Was the lacklustre economic recovery due in part to the waning effectiveness of unconventional monetary policies (UMPs) amid low interest rates? Or was it due to the economy's lower sensitivity to interest rates? For answers, we look at experiences with monetary policy in the major advanced economies.
We contribute to monetary policy research in three ways. First, we show how a recently designed UMP model can be exploited to jointly test for changing UMP effectiveness and interest rate sensitivity. Second, we demonstrate the importance of accounting for bank lending behaviour in the monetary transmission mechanism. This captures the often overlooked pass-through from monetary policy to the lending rates that borrowers actually face. Third, we consider common UMP experiences across the major advanced economies.
The stimulative effect of UMPs has weakened over the past decade. But, there is little evidence that economies have become less interest rate-sensitive. What explains this finding? A fall in the estimated "natural" rate (ie short-run benchmark for the stance of monetary policy). The fall effectively sapped the stimulative power of lower policy rates and larger central bank balance sheets.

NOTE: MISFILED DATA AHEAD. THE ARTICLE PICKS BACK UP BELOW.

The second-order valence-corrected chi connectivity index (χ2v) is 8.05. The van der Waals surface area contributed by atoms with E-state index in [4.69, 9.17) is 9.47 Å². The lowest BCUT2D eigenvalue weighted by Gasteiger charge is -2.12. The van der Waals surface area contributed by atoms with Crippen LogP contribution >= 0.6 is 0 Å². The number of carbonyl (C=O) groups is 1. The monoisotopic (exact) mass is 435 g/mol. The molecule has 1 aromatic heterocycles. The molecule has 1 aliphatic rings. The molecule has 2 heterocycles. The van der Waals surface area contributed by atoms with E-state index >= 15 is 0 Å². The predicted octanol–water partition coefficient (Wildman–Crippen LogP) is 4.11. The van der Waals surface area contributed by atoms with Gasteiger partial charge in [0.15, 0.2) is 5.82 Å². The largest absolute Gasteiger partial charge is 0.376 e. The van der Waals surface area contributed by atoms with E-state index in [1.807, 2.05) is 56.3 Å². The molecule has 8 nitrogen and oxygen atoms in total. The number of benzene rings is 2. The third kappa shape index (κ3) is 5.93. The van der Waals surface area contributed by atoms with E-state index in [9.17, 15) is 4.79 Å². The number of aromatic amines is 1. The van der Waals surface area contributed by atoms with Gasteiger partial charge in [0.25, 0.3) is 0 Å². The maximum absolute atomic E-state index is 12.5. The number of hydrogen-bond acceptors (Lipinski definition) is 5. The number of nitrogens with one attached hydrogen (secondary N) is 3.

Although a fall in the "natural" rate is not a new result, our evidence points to a less conventional explanation. Monetary policy itself appears to be the culprit, via signalling and safe asset channels. Looking ahead, our findings point to an expected rise in the "natural" rate during the normalisation of monetary policy. That is, our model suggests that higher policy rates in the major advanced economies could coincide with an increase in estimated "natural" rates. If central banks place too little weight on this possibility, an overly procyclical monetary policy could result, and central banks could find themselves unwittingly falling progressively behind the curve.
Have unconventional monetary policies (UMPs) become less effective at stimulating economies in persistently low interest rate environments? This paper examines that question with a time-varying parameter VAR for the United States, the United Kingdom, the euro area and Japan. One advantage of our approach is the ability to measure an economy's evolving interest rate sensitivity during the post-GFC macroeconomy. Another advantage is the ability to capture time variation in the "natural", or steady state, rate of interest, which allows us to separate interest rate movements that are associated with changes in the stance of monetary policy from those that are not.
JEL classification: E43, E44, E52, E58
Keywords: lending rate, quantitative easing, time-varying parameter VAR model, unconventional monetary policy
Read the full paper at: https://www.bis.org/publ/work691.htm